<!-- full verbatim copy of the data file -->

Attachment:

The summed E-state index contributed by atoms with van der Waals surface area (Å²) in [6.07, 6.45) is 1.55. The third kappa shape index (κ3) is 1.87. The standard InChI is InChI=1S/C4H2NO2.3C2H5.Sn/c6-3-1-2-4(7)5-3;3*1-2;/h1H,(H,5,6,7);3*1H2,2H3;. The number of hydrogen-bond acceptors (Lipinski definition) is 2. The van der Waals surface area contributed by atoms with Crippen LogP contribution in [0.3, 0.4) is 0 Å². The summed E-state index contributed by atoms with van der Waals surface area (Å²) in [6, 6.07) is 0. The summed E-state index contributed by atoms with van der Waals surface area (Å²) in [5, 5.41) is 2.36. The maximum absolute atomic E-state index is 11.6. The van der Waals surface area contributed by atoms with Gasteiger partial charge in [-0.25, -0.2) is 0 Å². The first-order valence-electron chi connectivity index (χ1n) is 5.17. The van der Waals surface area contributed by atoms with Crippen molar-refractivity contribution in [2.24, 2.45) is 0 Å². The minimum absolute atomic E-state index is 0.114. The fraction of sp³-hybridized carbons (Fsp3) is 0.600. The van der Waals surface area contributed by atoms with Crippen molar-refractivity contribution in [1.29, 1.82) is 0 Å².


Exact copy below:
The summed E-state index contributed by atoms with van der Waals surface area (Å²) in [6.07, 6.45) is 1.55. The third kappa shape index (κ3) is 1.87. The standard InChI is InChI=1S/C4H2NO2.3C2H5.Sn/c6-3-1-2-4(7)5-3;3*1-2;/h1H,(H,5,6,7);3*1H2,2H3;. The number of hydrogen-bond acceptors (Lipinski definition) is 2. The van der Waals surface area contributed by atoms with Crippen LogP contribution in [0.3, 0.4) is 0 Å². The summed E-state index contributed by atoms with van der Waals surface area (Å²) in [6, 6.07) is 0. The summed E-state index contributed by atoms with van der Waals surface area (Å²) in [5, 5.41) is 2.36. The maximum absolute atomic E-state index is 11.6. The van der Waals surface area contributed by atoms with Gasteiger partial charge in [-0.25, -0.2) is 0 Å². The first-order valence-electron chi connectivity index (χ1n) is 5.17. The van der Waals surface area contributed by atoms with Crippen molar-refractivity contribution in [2.24, 2.45) is 0 Å². The minimum absolute atomic E-state index is 0.114. The fraction of sp³-hybridized carbons (Fsp3) is 0.600. The van der Waals surface area contributed by atoms with Crippen molar-refractivity contribution in [1.29, 1.82) is 0 Å².